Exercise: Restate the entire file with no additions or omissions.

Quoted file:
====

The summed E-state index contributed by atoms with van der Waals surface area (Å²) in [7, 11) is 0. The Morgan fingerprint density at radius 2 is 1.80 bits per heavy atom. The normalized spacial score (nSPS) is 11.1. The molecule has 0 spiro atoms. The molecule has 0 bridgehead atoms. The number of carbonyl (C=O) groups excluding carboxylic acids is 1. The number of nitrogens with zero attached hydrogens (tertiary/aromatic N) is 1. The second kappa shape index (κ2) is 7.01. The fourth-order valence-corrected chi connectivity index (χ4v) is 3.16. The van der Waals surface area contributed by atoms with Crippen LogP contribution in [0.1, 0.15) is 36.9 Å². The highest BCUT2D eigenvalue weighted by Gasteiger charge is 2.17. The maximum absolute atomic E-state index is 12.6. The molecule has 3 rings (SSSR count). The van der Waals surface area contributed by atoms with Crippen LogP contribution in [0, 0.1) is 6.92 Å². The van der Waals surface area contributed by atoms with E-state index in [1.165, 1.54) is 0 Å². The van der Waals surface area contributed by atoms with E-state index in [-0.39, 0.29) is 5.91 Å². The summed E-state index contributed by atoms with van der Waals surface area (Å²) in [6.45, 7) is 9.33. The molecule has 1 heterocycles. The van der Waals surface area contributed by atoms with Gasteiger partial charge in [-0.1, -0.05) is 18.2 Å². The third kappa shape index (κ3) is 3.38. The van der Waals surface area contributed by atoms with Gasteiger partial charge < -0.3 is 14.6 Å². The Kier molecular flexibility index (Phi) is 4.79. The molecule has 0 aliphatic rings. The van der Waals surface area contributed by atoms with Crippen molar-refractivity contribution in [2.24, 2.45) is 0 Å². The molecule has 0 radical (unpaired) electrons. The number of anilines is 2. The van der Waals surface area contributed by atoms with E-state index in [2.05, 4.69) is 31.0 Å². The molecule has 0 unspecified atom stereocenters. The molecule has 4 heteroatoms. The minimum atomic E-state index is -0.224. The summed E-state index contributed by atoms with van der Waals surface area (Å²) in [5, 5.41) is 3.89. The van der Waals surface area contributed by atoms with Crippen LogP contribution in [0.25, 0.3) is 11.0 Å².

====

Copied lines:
The summed E-state index contributed by atoms with van der Waals surface area (Å²) in [7, 11) is 0. The Morgan fingerprint density at radius 2 is 1.80 bits per heavy atom. The normalized spacial score (nSPS) is 11.1. The molecule has 0 spiro atoms. The molecule has 0 bridgehead atoms. The number of carbonyl (C=O) groups excluding carboxylic acids is 1. The number of nitrogens with zero attached hydrogens (tertiary/aromatic N) is 1. The second kappa shape index (κ2) is 7.01. The fourth-order valence-corrected chi connectivity index (χ4v) is 3.16. The van der Waals surface area contributed by atoms with Crippen LogP contribution in [0.1, 0.15) is 36.9 Å². The highest BCUT2D eigenvalue weighted by Gasteiger charge is 2.17. The maximum absolute atomic E-state index is 12.6. The molecule has 3 rings (SSSR count). The van der Waals surface area contributed by atoms with Crippen LogP contribution in [0, 0.1) is 6.92 Å². The van der Waals surface area contributed by atoms with E-state index in [1.165, 1.54) is 0 Å². The van der Waals surface area contributed by atoms with E-state index in [-0.39, 0.29) is 5.91 Å². The summed E-state index contributed by atoms with van der Waals surface area (Å²) in [6.45, 7) is 9.33. The molecule has 1 heterocycles. The van der Waals surface area contributed by atoms with Gasteiger partial charge in [-0.1, -0.05) is 18.2 Å². The third kappa shape index (κ3) is 3.38. The van der Waals surface area contributed by atoms with Gasteiger partial charge < -0.3 is 14.6 Å². The Kier molecular flexibility index (Phi) is 4.79. The molecule has 0 aliphatic rings. The van der Waals surface area contributed by atoms with Crippen molar-refractivity contribution in [2.24, 2.45) is 0 Å². The molecule has 0 radical (unpaired) electrons. The number of anilines is 2. The van der Waals surface area contributed by atoms with E-state index in [2.05, 4.69) is 31.0 Å². The molecule has 0 unspecified atom stereocenters. The molecule has 4 heteroatoms. The minimum atomic E-state index is -0.224. The summed E-state index contributed by atoms with van der Waals surface area (Å²) in [5, 5.41) is 3.89. The van der Waals surface area contributed by atoms with Crippen LogP contribution in [0.25, 0.3) is 11.0 Å².